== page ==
Socio-economic Status And HIV Transmission Dynamics In Papua New Guinea.

We all accept that the socioeconomic status (SES) directly affects the risk of HIV/AIDS. For example, low SES is associated with a high risk of acquiring HIV and a high SES is associated with a low risk. But in PNG it seems this association is only academic. People of high SES (eg mine workers, accountants) are being infected with HIV at the same rate as people with low SES.

I was pondering on this issue and just said to myself – we really do not know the factors governing the dynamics affecting this transmission rates. And we are doing massive awareness and campaigns without really understanding what really affects an individual to get infected. The well known factors such as poverty, unemployment, SES, gender inequality and so forth. But I think we are really not attacking the issue of sex. Why do people seek that one night stand, or being promiscuous. That is the thing which gets one infected with HIV right? I mean a “poor” person who is faithfully married and does not go looking for pamuks or occasional one night stands will not get AIDS. I am going off in a tangent from what I was trying to say about HIV transmission dynamics in PNG.

My proposal scheme for understanding HIV transmission dynamics in PNG 

What I think is a very simplistic scheme but I think it makes it easier to understand what is going on in PNG, at least in theory. This is just theoritical so comments welcome.

 Say we categorise each suburb/settlement, in Port Moresby into low SES, middle SES and high SES. We can use indies such as average wage of someone living in that suburb, services available, crime rate, average household and number of people working and other factors for each suburb. I am of course aware that some prominent people in PNG live in “poor’ suburbs (eg settlements). But I am talking about the overall SES of the suburb/settlement.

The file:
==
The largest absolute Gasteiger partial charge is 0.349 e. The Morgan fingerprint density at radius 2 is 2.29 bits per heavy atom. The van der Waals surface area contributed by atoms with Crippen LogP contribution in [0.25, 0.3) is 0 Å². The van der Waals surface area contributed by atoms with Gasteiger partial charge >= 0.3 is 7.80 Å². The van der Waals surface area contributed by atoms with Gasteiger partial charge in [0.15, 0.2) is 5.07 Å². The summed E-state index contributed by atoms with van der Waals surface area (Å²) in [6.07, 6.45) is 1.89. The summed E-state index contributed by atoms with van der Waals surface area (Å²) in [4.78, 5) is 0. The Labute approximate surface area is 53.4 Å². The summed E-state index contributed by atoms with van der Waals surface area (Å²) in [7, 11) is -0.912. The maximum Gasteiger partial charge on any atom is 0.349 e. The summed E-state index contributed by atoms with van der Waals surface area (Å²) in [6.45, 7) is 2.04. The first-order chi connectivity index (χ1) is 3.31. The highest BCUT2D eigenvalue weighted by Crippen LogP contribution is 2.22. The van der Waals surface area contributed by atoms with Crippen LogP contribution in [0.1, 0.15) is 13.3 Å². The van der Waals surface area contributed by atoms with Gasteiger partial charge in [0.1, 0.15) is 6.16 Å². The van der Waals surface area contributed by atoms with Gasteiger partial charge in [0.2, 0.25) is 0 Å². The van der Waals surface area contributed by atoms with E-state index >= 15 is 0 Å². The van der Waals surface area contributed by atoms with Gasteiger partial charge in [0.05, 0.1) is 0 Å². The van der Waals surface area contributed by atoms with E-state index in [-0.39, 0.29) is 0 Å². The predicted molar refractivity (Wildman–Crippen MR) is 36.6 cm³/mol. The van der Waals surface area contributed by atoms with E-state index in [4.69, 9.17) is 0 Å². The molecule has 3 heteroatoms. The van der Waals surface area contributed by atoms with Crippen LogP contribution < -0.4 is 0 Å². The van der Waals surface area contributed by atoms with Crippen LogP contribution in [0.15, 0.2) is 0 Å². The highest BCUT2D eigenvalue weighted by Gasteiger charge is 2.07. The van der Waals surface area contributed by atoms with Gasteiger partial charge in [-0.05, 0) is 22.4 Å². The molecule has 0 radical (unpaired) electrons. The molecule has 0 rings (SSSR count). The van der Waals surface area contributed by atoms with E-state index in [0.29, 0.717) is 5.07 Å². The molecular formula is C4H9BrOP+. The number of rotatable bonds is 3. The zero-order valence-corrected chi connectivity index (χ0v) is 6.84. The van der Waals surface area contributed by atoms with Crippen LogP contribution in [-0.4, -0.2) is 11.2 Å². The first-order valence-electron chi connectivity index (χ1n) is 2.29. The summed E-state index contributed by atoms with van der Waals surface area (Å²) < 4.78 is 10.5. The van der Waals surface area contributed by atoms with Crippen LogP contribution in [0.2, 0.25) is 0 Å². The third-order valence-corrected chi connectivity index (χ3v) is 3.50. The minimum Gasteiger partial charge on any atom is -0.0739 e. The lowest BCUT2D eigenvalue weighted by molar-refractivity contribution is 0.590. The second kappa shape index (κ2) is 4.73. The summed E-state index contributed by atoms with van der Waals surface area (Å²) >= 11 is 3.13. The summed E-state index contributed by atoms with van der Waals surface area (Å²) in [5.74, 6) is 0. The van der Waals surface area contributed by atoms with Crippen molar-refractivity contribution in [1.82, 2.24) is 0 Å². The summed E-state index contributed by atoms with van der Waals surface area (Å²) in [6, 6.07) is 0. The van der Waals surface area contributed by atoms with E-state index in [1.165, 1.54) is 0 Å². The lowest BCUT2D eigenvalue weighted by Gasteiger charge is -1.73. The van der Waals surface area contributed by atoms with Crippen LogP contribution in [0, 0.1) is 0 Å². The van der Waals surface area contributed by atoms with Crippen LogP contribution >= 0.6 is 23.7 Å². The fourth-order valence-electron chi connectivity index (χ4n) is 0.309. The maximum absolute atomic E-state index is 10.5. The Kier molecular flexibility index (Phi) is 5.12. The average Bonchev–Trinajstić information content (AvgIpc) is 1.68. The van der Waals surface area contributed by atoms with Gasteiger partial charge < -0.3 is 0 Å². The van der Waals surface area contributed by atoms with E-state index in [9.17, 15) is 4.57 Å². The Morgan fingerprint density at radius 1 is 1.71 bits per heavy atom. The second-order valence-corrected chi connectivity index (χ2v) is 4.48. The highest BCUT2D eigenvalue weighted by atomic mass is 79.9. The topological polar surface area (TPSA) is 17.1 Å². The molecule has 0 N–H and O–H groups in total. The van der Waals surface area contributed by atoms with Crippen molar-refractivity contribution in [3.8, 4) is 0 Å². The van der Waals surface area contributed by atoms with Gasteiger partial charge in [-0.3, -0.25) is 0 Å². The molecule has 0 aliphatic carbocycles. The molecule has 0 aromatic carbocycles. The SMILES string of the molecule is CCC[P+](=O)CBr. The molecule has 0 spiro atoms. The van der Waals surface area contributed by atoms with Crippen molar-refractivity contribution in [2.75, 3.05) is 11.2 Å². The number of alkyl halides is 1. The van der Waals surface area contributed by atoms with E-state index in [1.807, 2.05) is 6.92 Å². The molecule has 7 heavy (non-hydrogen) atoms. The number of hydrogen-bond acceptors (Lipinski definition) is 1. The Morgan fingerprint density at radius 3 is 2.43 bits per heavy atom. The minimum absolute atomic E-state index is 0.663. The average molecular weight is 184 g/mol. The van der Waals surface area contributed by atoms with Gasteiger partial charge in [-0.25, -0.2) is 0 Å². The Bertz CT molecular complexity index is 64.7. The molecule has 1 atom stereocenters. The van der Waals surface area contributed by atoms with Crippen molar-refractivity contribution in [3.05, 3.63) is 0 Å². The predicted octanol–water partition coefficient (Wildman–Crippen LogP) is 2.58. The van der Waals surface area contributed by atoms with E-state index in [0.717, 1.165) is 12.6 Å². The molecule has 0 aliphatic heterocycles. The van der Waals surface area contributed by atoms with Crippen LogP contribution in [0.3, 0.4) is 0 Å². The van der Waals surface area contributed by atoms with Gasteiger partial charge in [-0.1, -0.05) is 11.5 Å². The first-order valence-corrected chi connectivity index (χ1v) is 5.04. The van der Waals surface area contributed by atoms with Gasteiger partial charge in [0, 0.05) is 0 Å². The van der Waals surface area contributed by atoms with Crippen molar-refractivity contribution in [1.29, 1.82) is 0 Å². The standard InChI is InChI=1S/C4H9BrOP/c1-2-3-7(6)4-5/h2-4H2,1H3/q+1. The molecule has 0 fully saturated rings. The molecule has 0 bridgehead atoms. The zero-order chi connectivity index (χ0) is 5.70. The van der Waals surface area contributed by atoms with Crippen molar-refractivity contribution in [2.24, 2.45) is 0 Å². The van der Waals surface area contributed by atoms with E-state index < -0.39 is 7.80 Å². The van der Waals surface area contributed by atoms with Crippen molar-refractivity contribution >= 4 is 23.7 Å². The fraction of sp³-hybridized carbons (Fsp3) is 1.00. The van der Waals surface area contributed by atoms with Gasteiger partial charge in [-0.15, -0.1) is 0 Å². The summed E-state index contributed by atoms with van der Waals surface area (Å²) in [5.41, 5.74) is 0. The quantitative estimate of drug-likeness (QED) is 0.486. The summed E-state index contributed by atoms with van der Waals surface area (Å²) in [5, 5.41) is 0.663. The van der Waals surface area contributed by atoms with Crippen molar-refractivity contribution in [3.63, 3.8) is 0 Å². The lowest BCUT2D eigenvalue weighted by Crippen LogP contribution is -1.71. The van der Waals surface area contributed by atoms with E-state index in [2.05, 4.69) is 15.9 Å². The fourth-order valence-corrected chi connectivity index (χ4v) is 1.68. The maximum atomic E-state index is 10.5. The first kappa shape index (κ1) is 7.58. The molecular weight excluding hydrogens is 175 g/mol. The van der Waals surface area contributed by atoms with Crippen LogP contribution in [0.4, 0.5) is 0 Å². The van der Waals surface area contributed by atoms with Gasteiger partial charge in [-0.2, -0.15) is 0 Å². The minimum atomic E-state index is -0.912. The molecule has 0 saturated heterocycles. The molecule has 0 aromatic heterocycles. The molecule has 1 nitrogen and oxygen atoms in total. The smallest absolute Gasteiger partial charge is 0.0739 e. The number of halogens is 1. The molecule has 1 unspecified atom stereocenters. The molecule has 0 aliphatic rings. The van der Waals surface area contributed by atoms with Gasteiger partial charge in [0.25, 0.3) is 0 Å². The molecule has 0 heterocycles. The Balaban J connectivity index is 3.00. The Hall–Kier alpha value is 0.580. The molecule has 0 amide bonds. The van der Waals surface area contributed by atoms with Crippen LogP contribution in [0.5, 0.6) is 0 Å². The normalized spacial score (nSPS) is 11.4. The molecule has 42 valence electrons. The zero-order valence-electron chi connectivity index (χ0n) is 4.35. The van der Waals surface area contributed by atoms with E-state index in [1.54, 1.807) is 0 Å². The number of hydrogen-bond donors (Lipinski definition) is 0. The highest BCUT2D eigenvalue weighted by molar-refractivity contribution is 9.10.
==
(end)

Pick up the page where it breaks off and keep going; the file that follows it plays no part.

From what we already know about factors affecting HIV transmission, what we can create is a SES pyramid– Low SES forming the base of the pyramid, Middle SES in the middle and High SES at the top. Now, we know that as you go higher up the SES pyramid the risk associated with HIV transmission decreases.

What I  think is happening in PNG is this. There is a level of HIV being transmitted among individuals living at the bottom of the pyramid, and this is a horizontal transmission process. The same horizontal transmission is happening among individuals in the middle of the pyramid (ie middle SES) and that same horzontal transmission process is happeing at the top of the pyramid, the high SES. But bear in mind that the risk is low at the top. This is because other factors like education and williness to use a condom play a part. For example theoretically a person of low SES is less likely to use a condom than someone of high SES.

OK, now apart from this horizontal transmission that is happening, there is also vertical transmission of HIV along the SES pyramid I described above. That is, there is vertical transmission from low SES to middle SES and from middle SES to high SES. And more importantly, and this just my view, is that there is also A LOT of vertical transmission between the low SES and high SES.

But, the question I have been asking myself is, this SES pyramid scheme is simplistic and at least for me, helps me understand and put into perspective what is happening at the suburban level in major towns in PNG. Oh Yes the question, the question is – if i liken the transmission that is happening horizontally and vertically in the SES pyramid is like “traffic flow”, can I measure that “traffic flow?”, and if so how can I measure that “traffic flow?” If I can measure it and give it some index then I will know how much “traffic” is flowing horizontally at the low SES pyramid, or how much “traffic” is flowing vertically between the low SES and middle SES in the SES pyramid. The same can be known about the “traffic” flow between low SES and high SES levels at the SES pyramid.

If I use a diagram to explain it will be much simpler to see what I am saying and maybe makes sense. But I hope you can see what I am saying.

Therefore if we know how much “traffic flow” is within and among this SES pyramid, it will help us to direct the efforts of HIV/AIDS prevention programs where it will have the maximum effect in interrupting the transmission.

This is all just theoretical and academic but I think it makes interesting discussion and makes an interesting research topic.


About rodney itaki

Medical doctor and public health specialist from Papua New Guinea.
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